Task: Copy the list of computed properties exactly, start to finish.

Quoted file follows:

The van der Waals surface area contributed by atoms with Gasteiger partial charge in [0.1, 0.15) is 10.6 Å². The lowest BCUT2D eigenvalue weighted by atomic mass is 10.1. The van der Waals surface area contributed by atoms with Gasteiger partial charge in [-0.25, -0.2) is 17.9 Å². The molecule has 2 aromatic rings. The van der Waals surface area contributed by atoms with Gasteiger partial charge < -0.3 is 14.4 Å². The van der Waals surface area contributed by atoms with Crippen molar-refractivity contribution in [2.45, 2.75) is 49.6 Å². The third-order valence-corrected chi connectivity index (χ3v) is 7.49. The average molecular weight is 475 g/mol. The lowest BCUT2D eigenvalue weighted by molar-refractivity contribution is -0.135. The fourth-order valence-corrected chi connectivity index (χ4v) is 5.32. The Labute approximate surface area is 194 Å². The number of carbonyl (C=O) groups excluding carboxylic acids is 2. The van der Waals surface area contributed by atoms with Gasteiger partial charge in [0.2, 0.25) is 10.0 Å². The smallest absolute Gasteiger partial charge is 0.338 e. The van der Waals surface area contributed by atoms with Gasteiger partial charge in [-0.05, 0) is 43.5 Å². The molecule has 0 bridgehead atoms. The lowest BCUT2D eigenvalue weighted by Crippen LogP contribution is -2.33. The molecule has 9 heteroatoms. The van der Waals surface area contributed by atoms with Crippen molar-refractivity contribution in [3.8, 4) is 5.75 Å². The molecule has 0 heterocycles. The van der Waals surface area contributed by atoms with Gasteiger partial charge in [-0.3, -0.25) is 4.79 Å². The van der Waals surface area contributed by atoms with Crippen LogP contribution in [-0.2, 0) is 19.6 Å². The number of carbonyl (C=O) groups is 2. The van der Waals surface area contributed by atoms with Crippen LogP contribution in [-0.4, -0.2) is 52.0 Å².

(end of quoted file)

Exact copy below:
The van der Waals surface area contributed by atoms with Gasteiger partial charge in [0.1, 0.15) is 10.6 Å². The lowest BCUT2D eigenvalue weighted by atomic mass is 10.1. The van der Waals surface area contributed by atoms with Gasteiger partial charge in [-0.25, -0.2) is 17.9 Å². The molecule has 2 aromatic rings. The van der Waals surface area contributed by atoms with Gasteiger partial charge < -0.3 is 14.4 Å². The van der Waals surface area contributed by atoms with Crippen molar-refractivity contribution in [2.45, 2.75) is 49.6 Å². The third-order valence-corrected chi connectivity index (χ3v) is 7.49. The average molecular weight is 475 g/mol. The lowest BCUT2D eigenvalue weighted by molar-refractivity contribution is -0.135. The fourth-order valence-corrected chi connectivity index (χ4v) is 5.32. The Labute approximate surface area is 194 Å². The number of carbonyl (C=O) groups excluding carboxylic acids is 2. The van der Waals surface area contributed by atoms with Gasteiger partial charge in [0.2, 0.25) is 10.0 Å². The smallest absolute Gasteiger partial charge is 0.338 e. The van der Waals surface area contributed by atoms with Gasteiger partial charge in [-0.05, 0) is 43.5 Å². The molecule has 0 bridgehead atoms. The lowest BCUT2D eigenvalue weighted by Crippen LogP contribution is -2.33. The molecule has 9 heteroatoms. The van der Waals surface area contributed by atoms with Crippen molar-refractivity contribution in [3.8, 4) is 5.75 Å². The molecule has 0 heterocycles. The van der Waals surface area contributed by atoms with Gasteiger partial charge in [-0.3, -0.25) is 4.79 Å². The van der Waals surface area contributed by atoms with Crippen LogP contribution in [-0.2, 0) is 19.6 Å². The number of carbonyl (C=O) groups is 2. The van der Waals surface area contributed by atoms with Crippen LogP contribution in [-0.4, -0.2) is 52.0 Å².